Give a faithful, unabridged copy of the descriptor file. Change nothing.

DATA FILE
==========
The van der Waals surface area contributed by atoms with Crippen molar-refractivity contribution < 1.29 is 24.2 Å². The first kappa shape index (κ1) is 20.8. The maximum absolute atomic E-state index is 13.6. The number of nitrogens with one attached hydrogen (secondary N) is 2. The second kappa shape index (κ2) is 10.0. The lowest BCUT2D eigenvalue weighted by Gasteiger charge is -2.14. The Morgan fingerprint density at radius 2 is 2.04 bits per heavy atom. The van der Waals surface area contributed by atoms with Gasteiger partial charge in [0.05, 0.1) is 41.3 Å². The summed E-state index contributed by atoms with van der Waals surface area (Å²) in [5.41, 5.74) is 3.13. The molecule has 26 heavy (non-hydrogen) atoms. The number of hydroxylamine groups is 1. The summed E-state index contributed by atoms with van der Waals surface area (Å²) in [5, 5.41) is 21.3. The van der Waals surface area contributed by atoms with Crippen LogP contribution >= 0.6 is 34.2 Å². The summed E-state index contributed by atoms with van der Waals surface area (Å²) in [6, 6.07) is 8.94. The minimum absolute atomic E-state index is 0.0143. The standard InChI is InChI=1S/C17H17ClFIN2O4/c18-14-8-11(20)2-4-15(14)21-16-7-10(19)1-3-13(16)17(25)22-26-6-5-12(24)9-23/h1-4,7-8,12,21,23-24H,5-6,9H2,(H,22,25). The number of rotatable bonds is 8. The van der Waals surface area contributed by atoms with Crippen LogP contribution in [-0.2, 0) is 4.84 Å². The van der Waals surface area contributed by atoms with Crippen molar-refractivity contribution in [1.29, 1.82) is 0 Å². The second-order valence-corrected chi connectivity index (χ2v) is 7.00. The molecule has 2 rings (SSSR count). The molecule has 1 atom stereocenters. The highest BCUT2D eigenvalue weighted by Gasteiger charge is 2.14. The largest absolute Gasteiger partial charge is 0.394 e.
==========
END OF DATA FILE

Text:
The van der Waals surface area contributed by atoms with Crippen molar-refractivity contribution < 1.29 is 24.2 Å². The first kappa shape index (κ1) is 20.8. The maximum absolute atomic E-state index is 13.6. The number of nitrogens with one attached hydrogen (secondary N) is 2. The second kappa shape index (κ2) is 10.0. The lowest BCUT2D eigenvalue weighted by Gasteiger charge is -2.14. The Morgan fingerprint density at radius 2 is 2.04 bits per heavy atom. The van der Waals surface area contributed by atoms with Gasteiger partial charge in [0.05, 0.1) is 41.3 Å². The summed E-state index contributed by atoms with van der Waals surface area (Å²) in [5.41, 5.74) is 3.13. The molecule has 26 heavy (non-hydrogen) atoms. The number of hydroxylamine groups is 1. The summed E-state index contributed by atoms with van der Waals surface area (Å²) in [5, 5.41) is 21.3. The van der Waals surface area contributed by atoms with Crippen LogP contribution >= 0.6 is 34.2 Å². The summed E-state index contributed by atoms with van der Waals surface area (Å²) in [6, 6.07) is 8.94. The minimum absolute atomic E-state index is 0.0143. The standard InChI is InChI=1S/C17H17ClFIN2O4/c18-14-8-11(20)2-4-15(14)21-16-7-10(19)1-3-13(16)17(25)22-26-6-5-12(24)9-23/h1-4,7-8,12,21,23-24H,5-6,9H2,(H,22,25). The number of rotatable bonds is 8. The van der Waals surface area contributed by atoms with Crippen LogP contribution in [-0.2, 0) is 4.84 Å². The van der Waals surface area contributed by atoms with Crippen molar-refractivity contribution in [1.29, 1.82) is 0 Å². The second-order valence-corrected chi connectivity index (χ2v) is 7.00. The molecule has 2 rings (SSSR count). The molecule has 1 atom stereocenters. The highest BCUT2D eigenvalue weighted by Gasteiger charge is 2.14. The largest absolute Gasteiger partial charge is 0.394 e.